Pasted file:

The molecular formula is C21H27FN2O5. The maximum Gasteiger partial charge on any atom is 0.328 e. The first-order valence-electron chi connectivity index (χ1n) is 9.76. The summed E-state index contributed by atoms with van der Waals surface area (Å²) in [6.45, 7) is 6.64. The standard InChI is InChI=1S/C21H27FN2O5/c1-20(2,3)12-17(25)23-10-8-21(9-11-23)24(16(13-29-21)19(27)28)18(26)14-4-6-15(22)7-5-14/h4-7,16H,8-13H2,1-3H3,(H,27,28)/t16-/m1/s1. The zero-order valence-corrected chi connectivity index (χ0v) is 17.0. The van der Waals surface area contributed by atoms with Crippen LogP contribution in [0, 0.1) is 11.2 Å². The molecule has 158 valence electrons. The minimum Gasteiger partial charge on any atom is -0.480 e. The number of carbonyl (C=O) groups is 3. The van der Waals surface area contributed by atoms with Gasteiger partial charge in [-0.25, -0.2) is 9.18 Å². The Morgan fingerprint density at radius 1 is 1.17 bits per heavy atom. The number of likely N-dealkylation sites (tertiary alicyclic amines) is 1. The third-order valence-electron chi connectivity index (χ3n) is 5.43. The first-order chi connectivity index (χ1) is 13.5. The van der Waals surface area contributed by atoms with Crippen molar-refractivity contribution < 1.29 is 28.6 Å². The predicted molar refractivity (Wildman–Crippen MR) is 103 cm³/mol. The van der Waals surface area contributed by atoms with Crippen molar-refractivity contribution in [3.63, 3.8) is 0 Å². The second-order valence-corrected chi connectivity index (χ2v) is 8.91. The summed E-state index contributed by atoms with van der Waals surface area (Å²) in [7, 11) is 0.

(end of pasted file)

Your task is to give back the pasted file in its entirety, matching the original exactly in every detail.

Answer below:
The molecular formula is C21H27FN2O5. The maximum Gasteiger partial charge on any atom is 0.328 e. The first-order valence-electron chi connectivity index (χ1n) is 9.76. The summed E-state index contributed by atoms with van der Waals surface area (Å²) in [6.45, 7) is 6.64. The standard InChI is InChI=1S/C21H27FN2O5/c1-20(2,3)12-17(25)23-10-8-21(9-11-23)24(16(13-29-21)19(27)28)18(26)14-4-6-15(22)7-5-14/h4-7,16H,8-13H2,1-3H3,(H,27,28)/t16-/m1/s1. The zero-order valence-corrected chi connectivity index (χ0v) is 17.0. The van der Waals surface area contributed by atoms with Crippen LogP contribution in [0, 0.1) is 11.2 Å². The molecule has 158 valence electrons. The minimum Gasteiger partial charge on any atom is -0.480 e. The number of carbonyl (C=O) groups is 3. The van der Waals surface area contributed by atoms with Gasteiger partial charge in [-0.25, -0.2) is 9.18 Å². The Morgan fingerprint density at radius 1 is 1.17 bits per heavy atom. The number of likely N-dealkylation sites (tertiary alicyclic amines) is 1. The third-order valence-electron chi connectivity index (χ3n) is 5.43. The first-order chi connectivity index (χ1) is 13.5. The van der Waals surface area contributed by atoms with Crippen molar-refractivity contribution < 1.29 is 28.6 Å². The predicted molar refractivity (Wildman–Crippen MR) is 103 cm³/mol. The van der Waals surface area contributed by atoms with Crippen molar-refractivity contribution in [3.63, 3.8) is 0 Å². The second-order valence-corrected chi connectivity index (χ2v) is 8.91. The summed E-state index contributed by atoms with van der Waals surface area (Å²) in [7, 11) is 0.